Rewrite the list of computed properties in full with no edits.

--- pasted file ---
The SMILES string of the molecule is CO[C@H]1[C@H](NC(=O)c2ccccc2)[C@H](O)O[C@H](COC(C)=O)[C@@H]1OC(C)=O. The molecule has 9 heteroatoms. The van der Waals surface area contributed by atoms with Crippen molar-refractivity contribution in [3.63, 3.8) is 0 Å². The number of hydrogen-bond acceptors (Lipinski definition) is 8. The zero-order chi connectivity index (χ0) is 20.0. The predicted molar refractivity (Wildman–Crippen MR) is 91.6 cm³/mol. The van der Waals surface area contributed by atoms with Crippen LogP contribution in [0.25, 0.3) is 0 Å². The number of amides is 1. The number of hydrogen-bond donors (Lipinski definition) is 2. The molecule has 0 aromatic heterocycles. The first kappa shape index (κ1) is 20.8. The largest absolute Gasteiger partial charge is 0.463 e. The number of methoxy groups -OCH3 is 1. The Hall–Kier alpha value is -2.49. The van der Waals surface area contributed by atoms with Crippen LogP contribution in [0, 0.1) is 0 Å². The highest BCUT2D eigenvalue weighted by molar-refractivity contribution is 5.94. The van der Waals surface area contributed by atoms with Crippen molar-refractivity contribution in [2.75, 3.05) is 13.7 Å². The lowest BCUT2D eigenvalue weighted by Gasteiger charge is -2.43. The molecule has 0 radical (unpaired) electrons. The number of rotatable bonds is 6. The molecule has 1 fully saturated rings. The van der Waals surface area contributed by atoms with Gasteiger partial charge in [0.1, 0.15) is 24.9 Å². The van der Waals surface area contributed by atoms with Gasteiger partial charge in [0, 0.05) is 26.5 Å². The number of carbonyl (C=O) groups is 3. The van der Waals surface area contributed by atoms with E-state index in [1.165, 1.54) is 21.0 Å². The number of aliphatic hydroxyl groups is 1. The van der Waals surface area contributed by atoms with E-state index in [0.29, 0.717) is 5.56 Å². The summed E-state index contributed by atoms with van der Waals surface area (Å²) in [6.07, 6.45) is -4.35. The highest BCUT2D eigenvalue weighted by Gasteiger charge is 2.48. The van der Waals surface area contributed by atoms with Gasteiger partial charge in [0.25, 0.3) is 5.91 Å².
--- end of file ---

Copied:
The SMILES string of the molecule is CO[C@H]1[C@H](NC(=O)c2ccccc2)[C@H](O)O[C@H](COC(C)=O)[C@@H]1OC(C)=O. The molecule has 9 heteroatoms. The van der Waals surface area contributed by atoms with Crippen molar-refractivity contribution in [3.63, 3.8) is 0 Å². The number of hydrogen-bond acceptors (Lipinski definition) is 8. The zero-order chi connectivity index (χ0) is 20.0. The predicted molar refractivity (Wildman–Crippen MR) is 91.6 cm³/mol. The van der Waals surface area contributed by atoms with Crippen LogP contribution in [0.25, 0.3) is 0 Å². The number of amides is 1. The number of hydrogen-bond donors (Lipinski definition) is 2. The molecule has 0 aromatic heterocycles. The first kappa shape index (κ1) is 20.8. The largest absolute Gasteiger partial charge is 0.463 e. The number of methoxy groups -OCH3 is 1. The Hall–Kier alpha value is -2.49. The van der Waals surface area contributed by atoms with Crippen LogP contribution in [0, 0.1) is 0 Å². The highest BCUT2D eigenvalue weighted by molar-refractivity contribution is 5.94. The van der Waals surface area contributed by atoms with Crippen molar-refractivity contribution in [2.75, 3.05) is 13.7 Å². The lowest BCUT2D eigenvalue weighted by Gasteiger charge is -2.43. The molecule has 0 radical (unpaired) electrons. The number of rotatable bonds is 6. The molecule has 1 fully saturated rings. The van der Waals surface area contributed by atoms with Gasteiger partial charge in [0.1, 0.15) is 24.9 Å². The van der Waals surface area contributed by atoms with Gasteiger partial charge in [0, 0.05) is 26.5 Å². The number of carbonyl (C=O) groups is 3. The van der Waals surface area contributed by atoms with E-state index in [1.165, 1.54) is 21.0 Å². The number of aliphatic hydroxyl groups is 1. The van der Waals surface area contributed by atoms with E-state index in [0.29, 0.717) is 5.56 Å². The summed E-state index contributed by atoms with van der Waals surface area (Å²) in [6.07, 6.45) is -4.35. The highest BCUT2D eigenvalue weighted by Gasteiger charge is 2.48. The van der Waals surface area contributed by atoms with Gasteiger partial charge in [0.25, 0.3) is 5.91 Å².